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The Australian government has consulted with BBC on controlling copyright infringement. The commercial division of the corporation responded, saying that VPN users are probably illegally downloading content. This is an unfair assumption especially in today’s privacy-conscious world.
Australia’s Content Piracy Woes
The Australian government has been trying to find ways to deal with content piracy. They have reached out to the BBC to help them deal with online copyright violations. BBC Worldwide successfully markets products on a global scale, and so is a likely entity to approach regarding these concerns. BBC Worldwide reported that when Internet users want to hide their IP addresses, something is off. They mean that avid VPN users are probably content pirates.
Australia has had a problem with content piracy over the years. This is mainly due to poor availability of fresh content. Australian residents have clamored for faster content delivery to no end. This lack of response to consumer demand has pushed some to become VPN users. Most of these VPN users want to access online services to catch new entertainment content coming out. Many of them don’t want to download illegal copies of the content. They simply want to gain access to services that can deliver content faster. They pay for their Internet and they will pay for these services.
New Zealanders face the same problem. They have poor access to fresh content and their government is not helping. Recently one ISP there, Slingshot, made an IP hiding service available to subscribers. Called Global Mode, it gave subscribers the freedom that VPN users have to access blocked content. Big broadcaster Sky TV refused to run the ISP’s ads but is not working on providing better content access either. Companies are afraid of the competition, and governments don’t want to get in the middle of a tussle.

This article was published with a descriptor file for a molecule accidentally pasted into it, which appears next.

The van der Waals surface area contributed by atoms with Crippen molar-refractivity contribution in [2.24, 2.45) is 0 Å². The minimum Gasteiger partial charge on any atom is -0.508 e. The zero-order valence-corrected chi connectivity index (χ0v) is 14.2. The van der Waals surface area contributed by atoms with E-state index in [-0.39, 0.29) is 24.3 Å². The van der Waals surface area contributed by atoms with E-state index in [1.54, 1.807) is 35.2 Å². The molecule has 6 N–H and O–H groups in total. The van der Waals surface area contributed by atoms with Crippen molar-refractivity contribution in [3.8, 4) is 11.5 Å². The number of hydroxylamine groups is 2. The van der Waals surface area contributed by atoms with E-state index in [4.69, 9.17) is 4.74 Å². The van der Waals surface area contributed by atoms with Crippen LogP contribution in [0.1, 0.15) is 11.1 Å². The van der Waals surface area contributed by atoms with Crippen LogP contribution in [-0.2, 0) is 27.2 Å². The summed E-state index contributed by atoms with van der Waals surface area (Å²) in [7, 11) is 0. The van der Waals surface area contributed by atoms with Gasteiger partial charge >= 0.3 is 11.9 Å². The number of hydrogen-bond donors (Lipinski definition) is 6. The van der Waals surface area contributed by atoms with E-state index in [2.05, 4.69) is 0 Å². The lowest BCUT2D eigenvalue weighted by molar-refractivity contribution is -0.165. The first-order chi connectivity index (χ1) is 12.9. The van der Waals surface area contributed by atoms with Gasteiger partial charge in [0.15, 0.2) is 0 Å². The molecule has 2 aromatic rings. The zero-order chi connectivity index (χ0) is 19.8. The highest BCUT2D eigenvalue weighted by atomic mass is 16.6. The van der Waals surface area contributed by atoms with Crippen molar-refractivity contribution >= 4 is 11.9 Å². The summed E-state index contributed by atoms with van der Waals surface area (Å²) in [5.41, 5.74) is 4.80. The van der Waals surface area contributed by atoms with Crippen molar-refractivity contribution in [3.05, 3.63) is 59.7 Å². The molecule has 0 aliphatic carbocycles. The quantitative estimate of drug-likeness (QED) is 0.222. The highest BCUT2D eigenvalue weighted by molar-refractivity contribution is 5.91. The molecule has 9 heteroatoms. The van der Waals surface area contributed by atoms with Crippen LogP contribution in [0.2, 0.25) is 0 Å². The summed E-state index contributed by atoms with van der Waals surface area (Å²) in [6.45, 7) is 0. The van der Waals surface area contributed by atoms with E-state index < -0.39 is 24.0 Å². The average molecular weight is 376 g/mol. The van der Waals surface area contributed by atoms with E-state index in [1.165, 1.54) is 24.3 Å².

VPN Users Just Want Privacy and Maybe Better Access
We all know that some VPN users do hide behind these tools so they can download illegal copies of music, movies, and more. But many more have and are using VPNs to protect themselves from unlawful monitoring. BBC Worldwide encourages the Australian government in the report to have their Internet service providers watch over VPN users. But this is an undue invasion of privacy for not good reason. There is no just cause to conduct widespread surveillance on people just to catch the few who might be misbehaving.
VPN users know that these tools have the power to open access to blocked content. The tools primarily give VPN users online security by hiding their IP addresses. But this process has the side effect of thwarting the blocks set up by companies to control their markets. VPN users who can access sites that companies or governments don’t want them to open are not content pirates. They are simply using available technology to free their Internet from corporate and government control. Calling VPN users content pirates sounds like a bunch of propaganda to protect the interests of a few.
The BBC suggested to the Australian government that ISPs need to take a lead role in identifying pirates and getting illegally obtained content off the Web. This would mean monitoring subscribers and policing websites at the bidding of copyright holders. BBC Worldwide’s report also suggested giving ISPs permission to slow down the speeds of subscribers who are caught repeatedly downloading pirated content. If this does not already cross the line, BBC said that ISPs should be obligated to report suspicious user behavior without defining what constitutes this suspicious behavior. If they feel that VPN users indicate content piracy, this means big trouble. One example given is if VPN users download a lot. This clearly does not point to content piracy, and VPN users should not have to prove what they are doing on the Internet. Most ISPs do not agree with the BBC’s suggestions. We have yet to hear what the government has to say.